Consumers are inundated with information daily. While libraries house collections of books, journals, and newspapers, most people access information online or obtain it from other sources like radio or television. It is important, however, to use information effectively and ethically regardless of where it is found. It is also important to discern what information is true or false or just another opinion. This collective process is called information literacy.
Defining Information Literacy
The American Library Association defines information literacy as “the set of skills needed to find, retrieve, analyze, and use information.” Alabama Extension specialists, for example, use research-based information to create educational resources. They find and retrieve the latest data on a given subject from their research or other reliable sources. Extension professionals analyze this information and transform it into educational products or services for consumer use. Once created, they are also evaluated for their effectiveness.
In addition, Alabama Extension is viewed as a reliable source of information that operates with integrity. Therefore, the people of Alabama can trust the information from Extension in all delivery formats to positively impact their lives.
Why Information Literacy is Important
For learners today, regardless of age, information literacy is important because it requires us to:
- Find and evaluate sources of information
- Form opinions and use information ethically
- Solve problems
- Understand the financial, legal, and social issues involving the use of information
Public and private organizations, including businesses, need information literate people who can find, analyze, and use information effectively. Employers need people who are willing to learn new skills and discover new ways to deliver information to audiences regardless of socioeconomic background.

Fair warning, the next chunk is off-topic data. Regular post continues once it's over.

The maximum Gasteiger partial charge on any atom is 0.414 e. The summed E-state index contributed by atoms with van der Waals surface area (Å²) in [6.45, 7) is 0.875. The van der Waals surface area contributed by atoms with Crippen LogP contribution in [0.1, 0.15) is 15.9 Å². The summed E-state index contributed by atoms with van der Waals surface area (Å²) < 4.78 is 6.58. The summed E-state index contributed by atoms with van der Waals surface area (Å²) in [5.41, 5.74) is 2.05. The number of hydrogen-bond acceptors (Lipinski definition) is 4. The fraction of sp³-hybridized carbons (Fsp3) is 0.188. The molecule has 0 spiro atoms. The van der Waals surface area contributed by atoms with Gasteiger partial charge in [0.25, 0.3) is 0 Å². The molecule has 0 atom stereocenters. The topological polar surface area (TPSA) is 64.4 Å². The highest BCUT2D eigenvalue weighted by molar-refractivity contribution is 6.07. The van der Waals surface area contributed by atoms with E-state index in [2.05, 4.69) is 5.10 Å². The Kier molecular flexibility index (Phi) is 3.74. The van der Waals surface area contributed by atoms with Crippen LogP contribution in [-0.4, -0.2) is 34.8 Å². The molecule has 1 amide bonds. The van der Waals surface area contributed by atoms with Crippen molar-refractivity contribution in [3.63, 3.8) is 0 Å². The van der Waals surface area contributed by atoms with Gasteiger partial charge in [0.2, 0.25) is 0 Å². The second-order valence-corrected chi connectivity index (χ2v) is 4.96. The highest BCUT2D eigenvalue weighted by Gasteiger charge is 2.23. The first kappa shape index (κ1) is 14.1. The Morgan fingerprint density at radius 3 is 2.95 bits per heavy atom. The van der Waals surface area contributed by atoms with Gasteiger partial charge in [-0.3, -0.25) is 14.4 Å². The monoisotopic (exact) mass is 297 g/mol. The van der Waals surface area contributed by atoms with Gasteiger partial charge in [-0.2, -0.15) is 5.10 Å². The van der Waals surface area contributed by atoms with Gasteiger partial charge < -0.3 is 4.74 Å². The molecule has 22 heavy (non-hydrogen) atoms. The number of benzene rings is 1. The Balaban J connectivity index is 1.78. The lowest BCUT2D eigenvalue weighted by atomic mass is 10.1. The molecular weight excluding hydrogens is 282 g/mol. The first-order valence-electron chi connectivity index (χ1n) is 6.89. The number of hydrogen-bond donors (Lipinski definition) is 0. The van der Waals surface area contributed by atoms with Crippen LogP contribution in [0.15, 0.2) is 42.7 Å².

American citizens have a right to access information and resources that will enhance their lives at any time. This enables people to be lifelong learners. As many organizations, particularly schools, learned last year, not everyone has access to online information. This poses a problem for individuals with limited online access since American culture relies on its citizens to be information literate. What can be done to bridge the information literacy gap?
Bridging the Gap
To bridge the information literacy gap, organizations like Extension meet people where they are. Extension educators, for example, provide reliable information in-person or online. Once this information is delivered, consumers have tools to enhance their lives. For other public or private organizations, it also becomes necessary to determine who are most at risk and try to get people the resources they need.
Since digital literacy and information literacy are so closely linked, workers may need to get better trained on digital technology and software to ease the delivery of information. For students, oftentimes this responsibility falls to teachers or librarians whose job it is to make people information literate. At the onset of COVID-19, many Americans, particularly older adults, either upgraded or learned how to use digital technology to access information and to link with the outside world.
As consumers in a digital society, information literacy is critical. Information literate people can determine when information is needed, then find, evaluate, and use the information ethically and effectively. Information literate people can apply what they have learned. If successful, information literacy can even transform lives.
Visit the Alabama Extension website at www.aces.edu for resources to help you to become more information literate.